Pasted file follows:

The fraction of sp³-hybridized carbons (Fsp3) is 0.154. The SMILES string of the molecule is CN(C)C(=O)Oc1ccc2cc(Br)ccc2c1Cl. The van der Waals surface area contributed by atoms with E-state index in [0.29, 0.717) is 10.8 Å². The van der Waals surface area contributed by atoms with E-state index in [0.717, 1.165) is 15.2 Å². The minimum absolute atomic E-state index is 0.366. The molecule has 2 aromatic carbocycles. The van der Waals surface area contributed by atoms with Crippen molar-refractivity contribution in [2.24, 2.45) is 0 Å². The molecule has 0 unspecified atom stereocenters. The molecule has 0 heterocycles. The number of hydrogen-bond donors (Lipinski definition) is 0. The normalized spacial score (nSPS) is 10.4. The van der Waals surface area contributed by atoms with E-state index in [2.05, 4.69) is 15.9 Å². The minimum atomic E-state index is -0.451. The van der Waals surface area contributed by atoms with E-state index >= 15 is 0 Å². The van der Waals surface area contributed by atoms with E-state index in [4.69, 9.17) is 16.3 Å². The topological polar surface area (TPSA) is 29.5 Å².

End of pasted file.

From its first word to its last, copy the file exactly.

The fraction of sp³-hybridized carbons (Fsp3) is 0.154. The SMILES string of the molecule is CN(C)C(=O)Oc1ccc2cc(Br)ccc2c1Cl. The van der Waals surface area contributed by atoms with E-state index in [0.29, 0.717) is 10.8 Å². The van der Waals surface area contributed by atoms with E-state index in [0.717, 1.165) is 15.2 Å². The minimum absolute atomic E-state index is 0.366. The molecule has 2 aromatic carbocycles. The van der Waals surface area contributed by atoms with Crippen molar-refractivity contribution in [2.24, 2.45) is 0 Å². The molecule has 0 unspecified atom stereocenters. The molecule has 0 heterocycles. The number of hydrogen-bond donors (Lipinski definition) is 0. The normalized spacial score (nSPS) is 10.4. The van der Waals surface area contributed by atoms with E-state index in [2.05, 4.69) is 15.9 Å². The minimum atomic E-state index is -0.451. The van der Waals surface area contributed by atoms with E-state index >= 15 is 0 Å². The van der Waals surface area contributed by atoms with E-state index in [4.69, 9.17) is 16.3 Å². The topological polar surface area (TPSA) is 29.5 Å².